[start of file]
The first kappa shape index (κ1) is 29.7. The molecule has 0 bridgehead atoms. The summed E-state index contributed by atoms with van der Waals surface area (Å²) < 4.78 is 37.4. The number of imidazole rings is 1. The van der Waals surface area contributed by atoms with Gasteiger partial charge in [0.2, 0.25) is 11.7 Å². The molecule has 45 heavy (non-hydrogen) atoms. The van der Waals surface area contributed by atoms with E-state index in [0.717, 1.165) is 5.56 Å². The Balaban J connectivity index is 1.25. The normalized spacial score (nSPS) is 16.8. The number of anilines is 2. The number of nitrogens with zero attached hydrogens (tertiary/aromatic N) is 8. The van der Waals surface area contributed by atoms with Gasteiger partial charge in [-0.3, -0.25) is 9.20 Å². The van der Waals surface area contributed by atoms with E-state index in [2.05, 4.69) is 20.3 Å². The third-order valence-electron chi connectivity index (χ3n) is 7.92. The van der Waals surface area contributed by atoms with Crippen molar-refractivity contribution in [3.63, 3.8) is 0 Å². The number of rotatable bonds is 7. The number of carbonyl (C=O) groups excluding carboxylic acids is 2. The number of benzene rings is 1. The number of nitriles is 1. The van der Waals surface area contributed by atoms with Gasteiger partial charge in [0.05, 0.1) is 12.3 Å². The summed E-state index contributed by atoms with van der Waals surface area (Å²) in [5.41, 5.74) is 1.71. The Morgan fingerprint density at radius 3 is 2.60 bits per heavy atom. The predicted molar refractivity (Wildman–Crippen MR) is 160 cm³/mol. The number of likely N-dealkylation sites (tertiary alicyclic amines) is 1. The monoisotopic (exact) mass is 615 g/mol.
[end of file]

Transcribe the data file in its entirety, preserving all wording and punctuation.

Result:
The first kappa shape index (κ1) is 29.7. The molecule has 0 bridgehead atoms. The summed E-state index contributed by atoms with van der Waals surface area (Å²) < 4.78 is 37.4. The number of imidazole rings is 1. The van der Waals surface area contributed by atoms with Gasteiger partial charge in [0.2, 0.25) is 11.7 Å². The molecule has 45 heavy (non-hydrogen) atoms. The van der Waals surface area contributed by atoms with E-state index in [0.717, 1.165) is 5.56 Å². The Balaban J connectivity index is 1.25. The normalized spacial score (nSPS) is 16.8. The number of anilines is 2. The number of nitrogens with zero attached hydrogens (tertiary/aromatic N) is 8. The van der Waals surface area contributed by atoms with Gasteiger partial charge in [-0.3, -0.25) is 9.20 Å². The van der Waals surface area contributed by atoms with E-state index in [2.05, 4.69) is 20.3 Å². The third-order valence-electron chi connectivity index (χ3n) is 7.92. The van der Waals surface area contributed by atoms with Crippen molar-refractivity contribution in [3.63, 3.8) is 0 Å². The number of rotatable bonds is 7. The number of carbonyl (C=O) groups excluding carboxylic acids is 2. The number of benzene rings is 1. The number of nitriles is 1. The van der Waals surface area contributed by atoms with Gasteiger partial charge in [0.05, 0.1) is 12.3 Å². The summed E-state index contributed by atoms with van der Waals surface area (Å²) in [5.41, 5.74) is 1.71. The Morgan fingerprint density at radius 3 is 2.60 bits per heavy atom. The predicted molar refractivity (Wildman–Crippen MR) is 160 cm³/mol. The number of likely N-dealkylation sites (tertiary alicyclic amines) is 1. The monoisotopic (exact) mass is 615 g/mol.